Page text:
Oak Ridge discovers lithium-ion battery booster

September 9, 2011 — Oak Ridge National Laboratory (ORNL) researchers, led by Hansan Liu, Parans Paranthaman, and Gilbert Brown of the ORNL Chemical Sciences Division, created a titanium dioxide compound material that increases surface area and features a fast charge-discharge capability for lithium ion batteries.

Titanium dioxide’s architecture, mesoporous TiO2-B microspheres, features channels and pores that allow for unimpeded ion flow with a capacitor-like mechanism. This "pseudocapacitive behavior" is triggered by "unique sites and energetics of lithium absorption and diffusion in TiO2-B structure," according to the researchers. The microsphere shape allows for traditional electrode fabrication, creating compact electrode layers.

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In 6 minutes of charging, the titanium-dioxide fabbed battery reaches 50% capacity. A traditional graphite-based lithium ion battery would be just 10% charged at the same current, according to Liu.

The titanium dioxide boasts 256 milliampere hour per gram capacity, beating commercial lithium titanate material’s 165. Its sloping discharge voltage can control state of charge. The researchers also note that oxide materials are safer than alternatives, with long operating lifecycles.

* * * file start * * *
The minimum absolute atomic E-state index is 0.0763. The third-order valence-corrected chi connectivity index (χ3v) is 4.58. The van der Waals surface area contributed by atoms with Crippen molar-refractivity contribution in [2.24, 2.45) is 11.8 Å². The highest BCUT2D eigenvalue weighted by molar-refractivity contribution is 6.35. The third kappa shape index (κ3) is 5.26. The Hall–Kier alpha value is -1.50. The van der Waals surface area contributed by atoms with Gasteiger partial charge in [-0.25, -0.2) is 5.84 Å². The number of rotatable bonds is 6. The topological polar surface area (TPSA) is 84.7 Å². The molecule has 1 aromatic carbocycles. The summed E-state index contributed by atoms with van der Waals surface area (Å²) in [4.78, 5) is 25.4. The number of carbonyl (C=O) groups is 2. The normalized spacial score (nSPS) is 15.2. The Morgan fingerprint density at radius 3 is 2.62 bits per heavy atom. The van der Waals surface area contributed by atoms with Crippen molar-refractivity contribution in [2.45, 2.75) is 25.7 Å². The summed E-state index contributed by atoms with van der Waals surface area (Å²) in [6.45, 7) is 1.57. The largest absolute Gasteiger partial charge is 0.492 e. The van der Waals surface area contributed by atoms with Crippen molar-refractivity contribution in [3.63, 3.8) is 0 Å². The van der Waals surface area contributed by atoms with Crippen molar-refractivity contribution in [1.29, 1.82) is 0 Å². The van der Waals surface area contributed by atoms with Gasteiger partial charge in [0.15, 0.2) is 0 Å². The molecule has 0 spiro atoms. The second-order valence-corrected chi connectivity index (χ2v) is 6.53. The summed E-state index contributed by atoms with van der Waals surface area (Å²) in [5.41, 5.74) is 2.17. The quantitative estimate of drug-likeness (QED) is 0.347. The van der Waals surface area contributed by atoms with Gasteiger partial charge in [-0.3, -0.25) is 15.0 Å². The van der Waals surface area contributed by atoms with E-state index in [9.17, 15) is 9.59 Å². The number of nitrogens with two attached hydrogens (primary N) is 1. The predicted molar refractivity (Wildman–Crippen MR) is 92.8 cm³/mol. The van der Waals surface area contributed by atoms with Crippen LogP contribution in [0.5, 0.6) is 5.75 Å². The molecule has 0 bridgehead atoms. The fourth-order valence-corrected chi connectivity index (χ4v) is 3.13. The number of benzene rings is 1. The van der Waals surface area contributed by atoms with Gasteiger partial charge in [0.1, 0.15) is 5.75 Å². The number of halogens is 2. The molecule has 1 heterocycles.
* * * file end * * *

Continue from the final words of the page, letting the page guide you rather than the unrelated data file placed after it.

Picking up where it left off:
The titanium dioxide with a bronze polymorph could prove inexpensive as well, according to Liu.

The compound could be used to improve batteries for hybrid electric vehicles (HEVs) and other high-power applications. Stationary energy storage systems, for solar and wind power and smart grids, could also benefit.  

Further research is needed on the complex, multi-step production process for this material. Production would need to be scalable to serve commercial use.

Results were published in Advanced Materials. Access the paper, "Mesoporous TiO2-B Microspheres with Superior Rate Performance for Lithium Ion Batteries," here: http://onlinelibrary.wiley.com/doi/10.1002/adma.201100599/abstract. Other authors of the paper are Zhonghe Bi, Xiao-Guang Sun, Raymond Unocic and Sheng Dai.

The research was supported by DOE’s Office of Science, ORNL’s Laboratory Directed Research and Development program, and ORNL’s SHaRE User Facility, which is sponsored by Basic Energy Sciences.

UT-Battelle manages ORNL for The Department of Energy (DOE) Office of Science. Learn more at http://www.ornl.gov/


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